Brothers in Arms: Racial Equality in the Saint-Dominguan Colonial Forces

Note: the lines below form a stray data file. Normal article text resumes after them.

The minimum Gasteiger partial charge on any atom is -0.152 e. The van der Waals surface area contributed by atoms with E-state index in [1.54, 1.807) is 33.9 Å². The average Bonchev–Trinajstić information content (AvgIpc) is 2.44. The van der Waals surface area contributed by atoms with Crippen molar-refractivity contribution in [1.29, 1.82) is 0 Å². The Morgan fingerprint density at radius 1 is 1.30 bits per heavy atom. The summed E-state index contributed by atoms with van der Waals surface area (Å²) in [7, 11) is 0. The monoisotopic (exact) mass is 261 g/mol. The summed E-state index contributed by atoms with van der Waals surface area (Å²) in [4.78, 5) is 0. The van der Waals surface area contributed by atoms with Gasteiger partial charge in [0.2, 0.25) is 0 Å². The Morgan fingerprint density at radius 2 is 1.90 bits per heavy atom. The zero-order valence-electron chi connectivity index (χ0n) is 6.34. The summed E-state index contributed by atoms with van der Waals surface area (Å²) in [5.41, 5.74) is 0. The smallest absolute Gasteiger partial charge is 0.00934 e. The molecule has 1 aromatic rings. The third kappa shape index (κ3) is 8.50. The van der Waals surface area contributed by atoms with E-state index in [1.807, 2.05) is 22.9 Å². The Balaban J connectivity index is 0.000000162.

White men of all ranks within the French Atlantic military played important roles in the Haitian Revolution. During the Haitian Revolution, colonial advancements culminated in the formation of an integrated army set up by the second French civil commission to defend Saint-Domingue from British and Spanish invasion in 1793. The Legions of the Equality, largely overlooked by previous scholars, differed from Old Regime and early revolutionary military units in that their officers were both white and black, and white soldiers frequently served under black commanders. Fighting internal and external enemies, adapting to revolutionary changes, and negotiating across racial and geographic lines, white soldiers and officers were instrumental in the military achievements of the Haitian Revolution.